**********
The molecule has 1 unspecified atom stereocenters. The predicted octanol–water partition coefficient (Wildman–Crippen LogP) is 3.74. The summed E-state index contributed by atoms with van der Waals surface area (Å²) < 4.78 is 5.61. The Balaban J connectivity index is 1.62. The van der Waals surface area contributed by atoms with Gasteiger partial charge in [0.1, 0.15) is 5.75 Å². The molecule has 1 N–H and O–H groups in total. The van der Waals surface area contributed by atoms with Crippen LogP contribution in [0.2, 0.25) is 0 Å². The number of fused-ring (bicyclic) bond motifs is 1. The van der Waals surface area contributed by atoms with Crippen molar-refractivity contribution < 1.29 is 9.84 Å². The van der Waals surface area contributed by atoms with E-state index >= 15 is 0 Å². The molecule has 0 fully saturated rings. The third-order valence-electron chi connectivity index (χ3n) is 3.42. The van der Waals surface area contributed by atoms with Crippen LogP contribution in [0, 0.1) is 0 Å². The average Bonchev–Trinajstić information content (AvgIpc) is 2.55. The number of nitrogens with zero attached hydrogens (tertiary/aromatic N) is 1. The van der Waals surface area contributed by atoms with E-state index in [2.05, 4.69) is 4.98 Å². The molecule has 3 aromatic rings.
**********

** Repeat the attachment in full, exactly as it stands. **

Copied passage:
The molecule has 1 unspecified atom stereocenters. The predicted octanol–water partition coefficient (Wildman–Crippen LogP) is 3.74. The summed E-state index contributed by atoms with van der Waals surface area (Å²) < 4.78 is 5.61. The Balaban J connectivity index is 1.62. The van der Waals surface area contributed by atoms with Gasteiger partial charge in [0.1, 0.15) is 5.75 Å². The molecule has 1 N–H and O–H groups in total. The van der Waals surface area contributed by atoms with Crippen LogP contribution in [0.2, 0.25) is 0 Å². The number of fused-ring (bicyclic) bond motifs is 1. The van der Waals surface area contributed by atoms with Crippen molar-refractivity contribution < 1.29 is 9.84 Å². The van der Waals surface area contributed by atoms with E-state index >= 15 is 0 Å². The molecule has 0 fully saturated rings. The third-order valence-electron chi connectivity index (χ3n) is 3.42. The van der Waals surface area contributed by atoms with Crippen LogP contribution in [0, 0.1) is 0 Å². The average Bonchev–Trinajstić information content (AvgIpc) is 2.55. The number of nitrogens with zero attached hydrogens (tertiary/aromatic N) is 1. The van der Waals surface area contributed by atoms with E-state index in [2.05, 4.69) is 4.98 Å². The molecule has 3 aromatic rings.